"Hermit hoar, in solemn cell,
Wearing out life's evening gray;
Smite thy bosom, sage, and tell,
What is bliss? and which the way?
Thus I spoke; and speaking sigh'd
-- Scarce repress'd the starting tear; --
When the smiling sage reply'd --
-- Come, my lad, and drink some beer."
- Samuel Johnson (1709-1784)
Winter and Sylvie Go 'Round the Aliner
Moonlight Camp north of Missoula
It had been fifteen years since Sherri and I had been to Glacier National Park. The last time we were here, "Grunge" was just starting to taper off in Seattle, and people were finally starting to talk about "Generation Y," after the "Generation X" craze. We had quit our jobs -- Sherri's at Boeing and mine at Bad Animals Studio in Seattle -- to strike out on an adventure. That whole expedition could be traced to a couple of conversations over one (or two) bottles of wine where we talked about quitting our jobs and traveling the country. Finally, after one particular long day of hiking, followed by one (okay, or two) bottles of wine and dinner at Sher's, we spit in our palms and shook on it. We spent the better part of 1993 and $3800 living large from the back of a 1984 Toyota long bed pick-up, backpacking in wilderness areas along the way. Our time in Glacier back then was a highlight.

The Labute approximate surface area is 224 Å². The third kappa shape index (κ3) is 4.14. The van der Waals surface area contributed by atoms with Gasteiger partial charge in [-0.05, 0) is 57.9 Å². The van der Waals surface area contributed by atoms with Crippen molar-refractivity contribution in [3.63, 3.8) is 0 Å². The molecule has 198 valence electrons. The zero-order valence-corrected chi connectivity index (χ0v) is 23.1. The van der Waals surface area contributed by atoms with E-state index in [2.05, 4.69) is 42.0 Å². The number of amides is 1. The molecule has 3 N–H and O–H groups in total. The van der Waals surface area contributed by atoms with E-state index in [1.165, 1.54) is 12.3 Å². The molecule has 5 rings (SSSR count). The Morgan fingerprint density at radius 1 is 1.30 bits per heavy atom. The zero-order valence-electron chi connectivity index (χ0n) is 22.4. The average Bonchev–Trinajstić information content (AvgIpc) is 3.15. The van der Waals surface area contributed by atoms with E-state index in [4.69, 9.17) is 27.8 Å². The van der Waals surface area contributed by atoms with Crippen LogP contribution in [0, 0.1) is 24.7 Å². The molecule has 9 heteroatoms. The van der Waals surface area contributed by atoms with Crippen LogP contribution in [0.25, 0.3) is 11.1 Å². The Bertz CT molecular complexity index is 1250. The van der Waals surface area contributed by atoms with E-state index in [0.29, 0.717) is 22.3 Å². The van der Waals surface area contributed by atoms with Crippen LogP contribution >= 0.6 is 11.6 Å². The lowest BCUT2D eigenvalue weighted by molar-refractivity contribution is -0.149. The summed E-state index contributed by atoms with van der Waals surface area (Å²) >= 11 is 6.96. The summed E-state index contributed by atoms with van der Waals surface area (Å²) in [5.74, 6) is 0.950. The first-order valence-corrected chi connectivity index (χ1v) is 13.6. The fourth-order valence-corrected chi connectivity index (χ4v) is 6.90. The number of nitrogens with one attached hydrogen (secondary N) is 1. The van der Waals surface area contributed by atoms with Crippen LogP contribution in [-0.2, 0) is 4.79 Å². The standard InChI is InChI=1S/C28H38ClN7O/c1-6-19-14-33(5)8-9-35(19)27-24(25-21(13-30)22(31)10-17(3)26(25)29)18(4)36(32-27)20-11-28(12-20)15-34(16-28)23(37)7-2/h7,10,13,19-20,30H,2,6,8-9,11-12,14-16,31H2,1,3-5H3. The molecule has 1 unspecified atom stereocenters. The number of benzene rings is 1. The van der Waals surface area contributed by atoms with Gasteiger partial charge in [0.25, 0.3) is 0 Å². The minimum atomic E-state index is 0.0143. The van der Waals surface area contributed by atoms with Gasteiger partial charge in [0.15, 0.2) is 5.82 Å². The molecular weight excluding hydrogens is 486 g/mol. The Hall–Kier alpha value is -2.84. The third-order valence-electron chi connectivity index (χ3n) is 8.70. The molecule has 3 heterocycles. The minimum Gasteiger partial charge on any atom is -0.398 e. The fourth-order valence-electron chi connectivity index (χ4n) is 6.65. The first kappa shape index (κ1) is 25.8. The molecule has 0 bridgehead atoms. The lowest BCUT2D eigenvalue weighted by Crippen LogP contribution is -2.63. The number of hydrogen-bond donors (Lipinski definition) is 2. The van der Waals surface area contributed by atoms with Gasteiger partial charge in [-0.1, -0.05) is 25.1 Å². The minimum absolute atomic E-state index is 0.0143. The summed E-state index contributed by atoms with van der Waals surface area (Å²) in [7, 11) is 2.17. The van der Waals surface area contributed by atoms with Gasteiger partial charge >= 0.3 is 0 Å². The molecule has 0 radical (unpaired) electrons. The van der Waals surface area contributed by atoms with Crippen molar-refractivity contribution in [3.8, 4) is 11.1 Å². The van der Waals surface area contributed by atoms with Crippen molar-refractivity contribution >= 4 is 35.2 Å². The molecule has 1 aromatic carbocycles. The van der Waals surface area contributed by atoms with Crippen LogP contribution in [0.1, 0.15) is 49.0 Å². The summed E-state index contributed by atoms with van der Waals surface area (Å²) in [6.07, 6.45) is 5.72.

It's 2008, and we're back. This time we'd brought our offspring, and we'd be meeting our friends from home, the Broys. It had been a month since we'd seen the Broys -- Lance, Merrily, Elli, and Katey (who comprise one third of the group of friends we affectionately call "the gang" back home) -- and we were looking forward to re-connecting with them. As a matter of fact, the phrase which had topped the "back seat" charts for the last week (that is, what Sylvie and Winter would most often say over the course of an hour, pushing "when do we see our cousins" out of the number one spot) was "When do we see Katey and Elli?" I was glad to be the one who pointed out the Broy-mobile as it entered the Fish Creek Campground that evening. The excitement was palpable.